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I’ve been obsessed with making ice cream for the past year or so, ever since one of our friends kindly gave us her ice cream maker. I grew up in an ice-cream loving household; birthday cakes were often boxes of ice cream decorated with candy (even though more than half of us are lactose intolerant).
I’d hemmed and hawed for a couple summers about getting an ice cream maker — was it worth the space? Would I really use it? And now that I have one, I honestly can say I only regret not having one sooner!
(Side note: Yes, there are lots of “no churn” ice cream recipes out there. And ways to get around not having an ice cream maker. If you can’t or don’t want to invest in a machine, might I suggest you explore semifreddo recipes? They have a beautiful smooth and mousse-like texture, and aren’t as sweet/heavy compared to typical no-churn recipes involving sweetened condensed milk and whipped cream.)
Once you find some base recipes you like, homemade ice cream is all about experimenting and creating your own flavors. Try flavoring the base with an infusion or addition, add a mix-in or three, or both! For this chocolate-frecked coffee and rye whisky batch, I infused the dairy with whole coffee beans, mixed in a little rye whisky before churning, then added in some melted chocolate at the end of churning to create chocolate “freckles.” So. Delicious. I can’t wait to make this one again!
A few notes:
- The base here is adapted from my go-to Philadelphia-style (eggless) ice cream base from Salt and Straw. It’s super easy to make, but it does require xanthan gum, corn syrup/glucose, and milk powder. I don’t recommend skipping these ingredients because they work together to create a beautifully smooth, non-icy ice cream that lasts well in a home freezer. I can easily source all three ingredients at my local bulk food stores and supermarket.
- There are a lot of ways to flavor ice cream with coffee, but what I particularly liked about this cold infusion method was that the coffee flavor is super clean and not bitter at all. (You also don’t end up with a brown-colored ice cream that screams “COFFEE” which I thought was kind of nice.) I recommend weighing out the coffee beans before you add them, and then weighing them after they’re strained out. The coffee beans will inevitably soak up some of the liquid, so you’ll want to replace it before churning. Weighing the coffee beans will tell you exactly how much liquid to add back.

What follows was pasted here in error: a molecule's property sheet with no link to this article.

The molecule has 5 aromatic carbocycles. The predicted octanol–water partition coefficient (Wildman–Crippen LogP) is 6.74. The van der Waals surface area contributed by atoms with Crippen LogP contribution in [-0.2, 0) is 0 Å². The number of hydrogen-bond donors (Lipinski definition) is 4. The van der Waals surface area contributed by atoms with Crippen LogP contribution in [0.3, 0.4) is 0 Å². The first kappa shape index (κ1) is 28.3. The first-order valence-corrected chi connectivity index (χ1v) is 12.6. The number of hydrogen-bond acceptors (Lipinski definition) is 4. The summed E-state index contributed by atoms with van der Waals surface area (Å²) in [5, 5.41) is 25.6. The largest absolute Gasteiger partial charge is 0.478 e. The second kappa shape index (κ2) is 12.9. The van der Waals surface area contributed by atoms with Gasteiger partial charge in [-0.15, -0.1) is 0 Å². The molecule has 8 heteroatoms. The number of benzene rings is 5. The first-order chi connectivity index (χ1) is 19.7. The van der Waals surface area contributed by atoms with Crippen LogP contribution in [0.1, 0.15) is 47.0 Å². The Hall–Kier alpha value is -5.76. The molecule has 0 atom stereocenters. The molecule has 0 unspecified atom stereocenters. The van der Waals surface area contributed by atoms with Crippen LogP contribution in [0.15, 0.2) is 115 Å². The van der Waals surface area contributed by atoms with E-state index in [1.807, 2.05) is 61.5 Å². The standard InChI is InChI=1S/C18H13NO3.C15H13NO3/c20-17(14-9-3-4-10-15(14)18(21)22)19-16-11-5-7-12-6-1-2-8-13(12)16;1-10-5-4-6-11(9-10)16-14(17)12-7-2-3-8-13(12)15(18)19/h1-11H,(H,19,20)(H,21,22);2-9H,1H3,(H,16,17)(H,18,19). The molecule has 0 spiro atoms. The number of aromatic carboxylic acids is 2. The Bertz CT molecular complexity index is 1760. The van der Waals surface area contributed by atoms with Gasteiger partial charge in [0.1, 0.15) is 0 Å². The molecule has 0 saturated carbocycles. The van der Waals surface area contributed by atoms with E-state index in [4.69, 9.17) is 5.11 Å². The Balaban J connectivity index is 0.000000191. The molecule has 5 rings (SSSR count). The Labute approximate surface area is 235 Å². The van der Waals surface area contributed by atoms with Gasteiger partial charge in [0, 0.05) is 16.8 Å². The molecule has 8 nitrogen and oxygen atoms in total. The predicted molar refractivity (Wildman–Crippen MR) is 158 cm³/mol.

- For best results, use fresh coffee beans. They don’t need to be super fancy or single origin, but fresh beans will impart the most flavor. I like to use an espresso roast, but use whatever you like.
One last note: my cookbook, Baked to Order, is now available for pre-order! It comes out November 17, 2020, and contains 60 sweet and savory recipes, with variations for every mood and craving. I can’t wait to tell you more about it in the coming months, but in the meantime please find more info on the Baked to Order cookbook page. Thank you so much for your support!
Chocolate-freckled coffee and rye whisky ice cream
Makes about 1 quart/liter
- 100g (½ c) granulated sugar
- 15g (2 Tbsp) milk powder
- ¼ tsp xanthan gum
- ¼ tsp kosher salt
- 330g (1 1/3 c) whole milk, plus more as needed (divided)
- 40g (2 Tbsp) corn syrup or glucose
- 113g (1/2 c) whole coffee beans
- 330g (1 1/3 c) heavy cream, plus more as needed (divided)
- 30-45g (2-3 Tbsp) rye whisky
- 90g (1/2 c) bittersweet chocolate, chopped
- 1 1/2 tsp neutral vegetable oil
- Make the coffee ice cream base: In a medium saucepan, whisk together the sugar, milk powder, xanthan gum, and salt. Whisk in 330g milk and the corn syrup.
- Heat over medium, whisking constantly, until the mixture is steaming and slightly thickened and the sugar is dissolved, about 3 minutes.
- Remove the saucepan from the heat, add the 113g whole coffee beans, and cover. Infuse in the warm milk for 5-10 minutes. Pour the milk mixture and coffee beans into a heatproof container and stir in the 330g heavy cream. Cover and transfer to the refrigerator to infuse for 12 hours.
- Churn the ice cream: When you are ready to churn your ice cream, strain out the coffee beans with a fine mesh sieve. Weigh the coffee beans and subtract 113g — this is how much liquid was absorbed by the beans, and how much liquid you need to add back to the strained base via the rye whisky and extra milk/cream. (My beans weighed 213g, so I needed to add about 100g of liquid back. I added 40g of rye whisky, 30g milk, and 30g cream.)
- Churn the base according to the instructions for your machine, until the mixture has the texture of soft serve (for my machine this is about 20-25 minutes). While the ice cream is churning, melt the chocolate and oil together in the microwave or over a double boiler. During the last minute of churning, drizzle in the melted chocolate in a thin, steady stream.
- Transfer ice cream to a freezer-friendly container (a loaf pan works well). Cover with parchment paper, pressing it to the surface of the ice cream so it adheres, then cover with a lid. Freeze until firm, at least 6 hours. Ice cream will keep for up to 3 months.